Just like all kids are different.

    But you know what?

    All kids are not that different.

    Some kids will eat their green beans, some won't. Some like corn on the cob, some can't stand it...

    However. /ubbthreads/images/graemlins/smile.gif Show me a kid who doesn't like chocolate ice cream and I'll show you one twisted little odd-ball (not meaning to insult anyone's kid here, just dealing with facts). /ubbthreads/images/graemlins/laugh.gif

    But you're in luck!

    There are chocolate ice cream load recipes for your .308!

    No kidding. Federal Gold Medal is usually one such recipe. And there are others.

    I'll mention a few here for you. What I'm telling you is that if your Savage won't shoot decent groups with the following load recipes, it is, well, one twisted little odd ball rifle. /ubbthreads/images/graemlins/smile.gif (Not really, it's just got a problem).

    1. 168 grain match bullet. 43.6 grains IMR 4895, Federal 210 primer preferred, win or Lapua case.

    2. 175 grain Sierra Matchking, 42.5 grains IMR 4895, rest the same as above.

    3. 180 grain bullet, 44.2 grains of Varget, CCI 200 or BR-2 primer.

    4. 175 grain Sierra Matchking, 45.0 grains Varget, rest as above.

    5. 125 grain bullet, 51.4 grains W748, just about any primer you can name.


    Seat the bullets a caliber's depth into the case. Don't worry about distance to the lands yet. A caliber's depth seating will work fine.

    If you don't have any IMR 4895, you should get some. However, you may find that 43.5 grains of IMR 4064 does very well with the 168's, as will 43.8 grains of Varget. Only problem with Varget though is its burn rate seems to be all over the map these days. So I'd rather see you use the IMR powders. Make sure your lot number of Varget doesn't end with "4133". If it does, it's closer to 4350 than Varget. Hodgdon will replace that lot if you send it in...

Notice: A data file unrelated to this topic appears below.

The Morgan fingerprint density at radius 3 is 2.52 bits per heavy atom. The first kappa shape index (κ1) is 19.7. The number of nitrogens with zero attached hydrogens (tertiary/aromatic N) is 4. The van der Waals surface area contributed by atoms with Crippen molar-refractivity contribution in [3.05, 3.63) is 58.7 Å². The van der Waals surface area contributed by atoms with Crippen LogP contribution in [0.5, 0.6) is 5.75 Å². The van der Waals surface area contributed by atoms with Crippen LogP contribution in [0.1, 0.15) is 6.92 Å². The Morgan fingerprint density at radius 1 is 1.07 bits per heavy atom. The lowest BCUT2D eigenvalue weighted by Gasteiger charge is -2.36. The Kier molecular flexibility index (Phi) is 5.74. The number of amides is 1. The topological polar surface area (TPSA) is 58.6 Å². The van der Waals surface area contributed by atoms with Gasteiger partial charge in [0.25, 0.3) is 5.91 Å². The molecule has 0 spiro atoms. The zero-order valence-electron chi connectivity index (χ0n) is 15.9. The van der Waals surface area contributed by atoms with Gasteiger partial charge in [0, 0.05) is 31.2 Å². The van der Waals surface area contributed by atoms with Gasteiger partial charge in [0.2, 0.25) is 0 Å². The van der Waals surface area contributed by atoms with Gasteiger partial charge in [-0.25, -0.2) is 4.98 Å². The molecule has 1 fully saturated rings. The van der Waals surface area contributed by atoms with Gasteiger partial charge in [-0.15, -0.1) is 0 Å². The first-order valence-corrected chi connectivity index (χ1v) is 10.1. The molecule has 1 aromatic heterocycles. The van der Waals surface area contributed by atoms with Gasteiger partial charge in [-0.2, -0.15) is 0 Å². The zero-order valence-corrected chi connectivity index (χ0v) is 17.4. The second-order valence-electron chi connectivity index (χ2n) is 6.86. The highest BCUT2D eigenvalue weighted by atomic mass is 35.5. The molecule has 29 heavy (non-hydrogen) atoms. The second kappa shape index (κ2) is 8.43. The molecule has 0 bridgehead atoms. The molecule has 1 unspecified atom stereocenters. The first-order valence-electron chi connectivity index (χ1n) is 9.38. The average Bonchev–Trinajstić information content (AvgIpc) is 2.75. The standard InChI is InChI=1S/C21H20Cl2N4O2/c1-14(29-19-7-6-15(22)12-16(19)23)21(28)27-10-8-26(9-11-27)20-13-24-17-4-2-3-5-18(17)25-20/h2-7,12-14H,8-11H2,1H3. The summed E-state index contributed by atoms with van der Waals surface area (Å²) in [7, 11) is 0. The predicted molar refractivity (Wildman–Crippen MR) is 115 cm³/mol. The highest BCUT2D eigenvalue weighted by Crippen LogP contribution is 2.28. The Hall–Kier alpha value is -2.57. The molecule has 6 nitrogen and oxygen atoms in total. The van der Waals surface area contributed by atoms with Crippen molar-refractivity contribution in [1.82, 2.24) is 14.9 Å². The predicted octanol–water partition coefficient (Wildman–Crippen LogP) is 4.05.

See what you can put together from the list above and give it a try. If you're only willing to try one of the loads, go with the 43.6 grains IMR 4895/168 match bullet load.

    One last thing. Unless you've got meticulous load notes, you may think you've covered some of the load combinations above, when in fact you'll have missed them. So don't necessarily assume you've "been there, done that."

    If your rifle fails to shoot well with these load recipes, I think it's safe to say that there is definitely a problem with the mechanics of the rifle...

    For more on the reasoning behind these loads, which I call OCW (Optimal Charge Weight) load recipes, you can check my website: www.clik.to/optimalchargeweight

    Good luck. Keep us posted.

    Dan